Since catching Stephen Frears and Steve Coogan‘s Philomena (Weinstein Co., 11.27) at the Toronto Film Festival I’ve been expressing how appalled I felt by a bizarre offer of forgiveness that the film ends with — a pass given to an obviously reprehensible old-crone nun who has brought considerable anguish into the lives of an elderly Irish mother and her late son. Why can’t I accept forgiveness in this instance? A Cardinal rule of drama is that the main characters (and particularly the main evil-doer) have to meet with some form of justice at the end, and yet Philomena Lee, the real-life mother played by Judi Dench, can’t shake off a feeling of loyalty to the Catholic Church plus she doesn’t want to live with anger. And so evil skates because old ladies need their serenity.
Dench has posted an 11.6 HuffPost article stating that she finds it “astounding” that Lee still has her strong religious belief even after everything that was done to her. And yet she rationalizes Lee’s forgiveness in a chat with Guardian interviewer John Hiscock, explaining that Lee “didn’t want to be angry and I know I couldn’t live with that” — anger, I presume she means — “and be able to do that. There are very, very few people of Philomena’s magnitude and strength who are able to turn around at the end of the journey and forgive the nuns for what they did.” She did so, says Dench, by way of faith in the church, a “faith [that] is unshakeable — as strong as it always was.”
In short, it was a more or less admirable thing for this kindly old lady to forgive an evil act. On top of which it was healthy and positive-minded to divest herself of anger, which only eats you up in the end. I’m sorry but that’s a perverse rationalization.
A gentle, intelligent, tender-hearted dramedy, Philomena is about Lee and Sixsmith (Coogan), a journalist, looking for a son she was forced to surrender for adoption back in the mid ’50s, and about the fiendish Irish nuns who, consumed by the belief that Philomena was an unfit mother due to becoming pregnant out of wedlock, arranged to sell the boy to an American couple. This evil was compounded by the nuns (a) refusing to share the facts of the son’s origins when he returned to Ireland as a grown AIDS-afflicted gay man, trying to locate his biological mom, and (b) refusing to tell Philomena anything about the whereabouts of the son when she inquires with Sixsmith.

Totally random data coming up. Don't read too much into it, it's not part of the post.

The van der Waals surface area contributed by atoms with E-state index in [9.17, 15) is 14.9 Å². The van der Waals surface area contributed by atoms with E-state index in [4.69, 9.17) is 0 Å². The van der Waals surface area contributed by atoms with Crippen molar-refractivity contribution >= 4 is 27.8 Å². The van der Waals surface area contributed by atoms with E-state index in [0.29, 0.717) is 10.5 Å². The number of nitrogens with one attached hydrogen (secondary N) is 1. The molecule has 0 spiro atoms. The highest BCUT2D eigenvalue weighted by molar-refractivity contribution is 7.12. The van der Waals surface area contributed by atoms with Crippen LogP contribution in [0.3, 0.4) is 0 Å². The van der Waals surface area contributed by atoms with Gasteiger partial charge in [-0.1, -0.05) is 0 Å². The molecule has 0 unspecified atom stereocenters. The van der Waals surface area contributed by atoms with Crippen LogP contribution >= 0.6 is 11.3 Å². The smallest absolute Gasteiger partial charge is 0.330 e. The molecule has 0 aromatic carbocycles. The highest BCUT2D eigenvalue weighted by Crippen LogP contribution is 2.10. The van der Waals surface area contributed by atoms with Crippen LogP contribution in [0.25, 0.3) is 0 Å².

As I wrote in my Toronto Film Festival review, Dench’s character giving the nuns a pass “gives ‘forgiveness’ a really bad name. Thank God that people made of sterner stuff have stood up and rebelled against the fiendish in similar moments of the past. Think of where we’d be if people of Dench’s mettle had prevailed and/or set the tone over the centuries when moral crimes and atrocities have been revealed. May the saints protect us from kindliness and turning the other cheek and ‘live and let live,’ and particularly blind loyalty to the Catholic Church.”
Dench has been around long enough to know that there is a difference between feeling angry about something and having a resolute conviction that certain acts are evil, be they institutional or otherwise, and that nothing decent can come out of forgiving them. By Dench’s rationale it would be “astounding” but admirable for a woman to forgive the Chilean military under Augusto Pinochet for having murdered her son or husband. Or for a mother of a son who was repeatedly molested by a Catholic priest to say “I forgive you, father — your sexual longing was too strong for you to suppress, and I am not going to succumb to anger because of this. Plus I am a Catholic and so I owe you my loyalty.”